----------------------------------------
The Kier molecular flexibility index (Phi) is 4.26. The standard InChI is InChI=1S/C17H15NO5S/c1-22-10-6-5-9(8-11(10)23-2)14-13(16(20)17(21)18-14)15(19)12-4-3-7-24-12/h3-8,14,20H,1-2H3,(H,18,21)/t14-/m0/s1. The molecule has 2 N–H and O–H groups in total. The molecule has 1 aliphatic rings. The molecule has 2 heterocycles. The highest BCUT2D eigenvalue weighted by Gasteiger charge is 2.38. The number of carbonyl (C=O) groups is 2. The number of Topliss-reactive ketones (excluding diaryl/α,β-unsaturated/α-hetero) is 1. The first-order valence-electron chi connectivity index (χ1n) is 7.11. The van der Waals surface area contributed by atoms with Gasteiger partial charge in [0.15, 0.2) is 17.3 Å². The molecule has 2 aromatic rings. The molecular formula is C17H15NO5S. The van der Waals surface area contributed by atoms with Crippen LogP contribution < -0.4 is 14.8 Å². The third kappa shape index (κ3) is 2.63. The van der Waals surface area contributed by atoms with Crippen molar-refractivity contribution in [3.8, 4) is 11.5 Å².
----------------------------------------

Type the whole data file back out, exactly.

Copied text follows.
The Kier molecular flexibility index (Phi) is 4.26. The standard InChI is InChI=1S/C17H15NO5S/c1-22-10-6-5-9(8-11(10)23-2)14-13(16(20)17(21)18-14)15(19)12-4-3-7-24-12/h3-8,14,20H,1-2H3,(H,18,21)/t14-/m0/s1. The molecule has 2 N–H and O–H groups in total. The molecule has 1 aliphatic rings. The molecule has 2 heterocycles. The highest BCUT2D eigenvalue weighted by Gasteiger charge is 2.38. The number of carbonyl (C=O) groups is 2. The number of Topliss-reactive ketones (excluding diaryl/α,β-unsaturated/α-hetero) is 1. The first-order valence-electron chi connectivity index (χ1n) is 7.11. The van der Waals surface area contributed by atoms with Gasteiger partial charge in [0.15, 0.2) is 17.3 Å². The molecule has 2 aromatic rings. The molecular formula is C17H15NO5S. The van der Waals surface area contributed by atoms with Crippen LogP contribution < -0.4 is 14.8 Å². The third kappa shape index (κ3) is 2.63. The van der Waals surface area contributed by atoms with Crippen molar-refractivity contribution in [3.8, 4) is 11.5 Å².